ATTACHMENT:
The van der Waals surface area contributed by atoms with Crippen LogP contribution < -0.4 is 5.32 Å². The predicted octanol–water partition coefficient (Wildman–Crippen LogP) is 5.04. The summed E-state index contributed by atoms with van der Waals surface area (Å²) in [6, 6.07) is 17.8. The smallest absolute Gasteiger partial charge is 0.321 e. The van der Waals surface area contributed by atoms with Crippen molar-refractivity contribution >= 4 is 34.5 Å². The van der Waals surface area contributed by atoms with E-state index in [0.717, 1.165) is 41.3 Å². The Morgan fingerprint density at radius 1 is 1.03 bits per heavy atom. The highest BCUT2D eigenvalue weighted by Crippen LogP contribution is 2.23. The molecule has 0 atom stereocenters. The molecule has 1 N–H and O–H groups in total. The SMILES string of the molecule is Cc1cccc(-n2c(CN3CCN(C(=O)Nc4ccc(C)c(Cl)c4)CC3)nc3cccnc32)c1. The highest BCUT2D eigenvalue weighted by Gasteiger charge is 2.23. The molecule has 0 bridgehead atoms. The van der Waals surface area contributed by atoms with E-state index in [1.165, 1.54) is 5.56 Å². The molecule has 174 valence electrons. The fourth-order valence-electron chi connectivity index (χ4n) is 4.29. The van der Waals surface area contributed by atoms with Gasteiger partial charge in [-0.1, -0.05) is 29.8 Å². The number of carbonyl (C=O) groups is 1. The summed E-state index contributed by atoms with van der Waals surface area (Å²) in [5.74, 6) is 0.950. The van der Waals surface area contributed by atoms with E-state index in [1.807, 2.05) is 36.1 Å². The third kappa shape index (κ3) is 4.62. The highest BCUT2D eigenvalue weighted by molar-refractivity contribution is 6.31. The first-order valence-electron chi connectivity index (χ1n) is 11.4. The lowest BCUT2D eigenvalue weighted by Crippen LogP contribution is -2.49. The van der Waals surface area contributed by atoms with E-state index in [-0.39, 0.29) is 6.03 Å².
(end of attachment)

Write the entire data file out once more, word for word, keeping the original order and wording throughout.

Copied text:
The van der Waals surface area contributed by atoms with Crippen LogP contribution < -0.4 is 5.32 Å². The predicted octanol–water partition coefficient (Wildman–Crippen LogP) is 5.04. The summed E-state index contributed by atoms with van der Waals surface area (Å²) in [6, 6.07) is 17.8. The smallest absolute Gasteiger partial charge is 0.321 e. The van der Waals surface area contributed by atoms with Crippen molar-refractivity contribution >= 4 is 34.5 Å². The van der Waals surface area contributed by atoms with E-state index in [0.717, 1.165) is 41.3 Å². The Morgan fingerprint density at radius 1 is 1.03 bits per heavy atom. The highest BCUT2D eigenvalue weighted by Crippen LogP contribution is 2.23. The molecule has 0 atom stereocenters. The molecule has 1 N–H and O–H groups in total. The SMILES string of the molecule is Cc1cccc(-n2c(CN3CCN(C(=O)Nc4ccc(C)c(Cl)c4)CC3)nc3cccnc32)c1. The highest BCUT2D eigenvalue weighted by Gasteiger charge is 2.23. The molecule has 0 bridgehead atoms. The van der Waals surface area contributed by atoms with E-state index in [1.165, 1.54) is 5.56 Å². The molecule has 174 valence electrons. The fourth-order valence-electron chi connectivity index (χ4n) is 4.29. The van der Waals surface area contributed by atoms with Gasteiger partial charge in [-0.1, -0.05) is 29.8 Å². The number of carbonyl (C=O) groups is 1. The summed E-state index contributed by atoms with van der Waals surface area (Å²) in [5.74, 6) is 0.950. The van der Waals surface area contributed by atoms with E-state index in [1.807, 2.05) is 36.1 Å². The third kappa shape index (κ3) is 4.62. The highest BCUT2D eigenvalue weighted by molar-refractivity contribution is 6.31. The first-order valence-electron chi connectivity index (χ1n) is 11.4. The lowest BCUT2D eigenvalue weighted by Crippen LogP contribution is -2.49. The van der Waals surface area contributed by atoms with E-state index in [-0.39, 0.29) is 6.03 Å².